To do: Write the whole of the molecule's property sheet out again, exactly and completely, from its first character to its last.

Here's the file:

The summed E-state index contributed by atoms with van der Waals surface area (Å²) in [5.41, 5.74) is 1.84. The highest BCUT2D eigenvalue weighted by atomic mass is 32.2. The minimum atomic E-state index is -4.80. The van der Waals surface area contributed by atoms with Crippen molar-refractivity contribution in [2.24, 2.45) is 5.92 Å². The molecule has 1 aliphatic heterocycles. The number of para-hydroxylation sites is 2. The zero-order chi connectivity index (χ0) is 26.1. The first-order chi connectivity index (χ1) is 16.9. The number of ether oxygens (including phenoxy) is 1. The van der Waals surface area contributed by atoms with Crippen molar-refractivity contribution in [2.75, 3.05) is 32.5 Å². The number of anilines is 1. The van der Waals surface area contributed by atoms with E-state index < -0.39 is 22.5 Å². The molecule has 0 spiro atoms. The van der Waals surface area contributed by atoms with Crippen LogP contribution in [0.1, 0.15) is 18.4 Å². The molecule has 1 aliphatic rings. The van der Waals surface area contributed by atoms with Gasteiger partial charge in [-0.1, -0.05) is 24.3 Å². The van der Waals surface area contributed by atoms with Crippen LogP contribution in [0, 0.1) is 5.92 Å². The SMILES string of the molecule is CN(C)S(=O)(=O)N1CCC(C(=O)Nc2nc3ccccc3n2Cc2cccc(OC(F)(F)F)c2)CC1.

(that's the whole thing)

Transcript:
The summed E-state index contributed by atoms with van der Waals surface area (Å²) in [5.41, 5.74) is 1.84. The highest BCUT2D eigenvalue weighted by atomic mass is 32.2. The minimum atomic E-state index is -4.80. The van der Waals surface area contributed by atoms with Crippen molar-refractivity contribution in [2.24, 2.45) is 5.92 Å². The molecule has 1 aliphatic heterocycles. The number of para-hydroxylation sites is 2. The zero-order chi connectivity index (χ0) is 26.1. The first-order chi connectivity index (χ1) is 16.9. The number of ether oxygens (including phenoxy) is 1. The van der Waals surface area contributed by atoms with Crippen molar-refractivity contribution in [2.75, 3.05) is 32.5 Å². The number of anilines is 1. The van der Waals surface area contributed by atoms with E-state index < -0.39 is 22.5 Å². The molecule has 0 spiro atoms. The van der Waals surface area contributed by atoms with Crippen LogP contribution in [0.1, 0.15) is 18.4 Å². The molecule has 1 aliphatic rings. The van der Waals surface area contributed by atoms with Gasteiger partial charge in [-0.1, -0.05) is 24.3 Å². The van der Waals surface area contributed by atoms with Crippen LogP contribution in [0, 0.1) is 5.92 Å². The SMILES string of the molecule is CN(C)S(=O)(=O)N1CCC(C(=O)Nc2nc3ccccc3n2Cc2cccc(OC(F)(F)F)c2)CC1.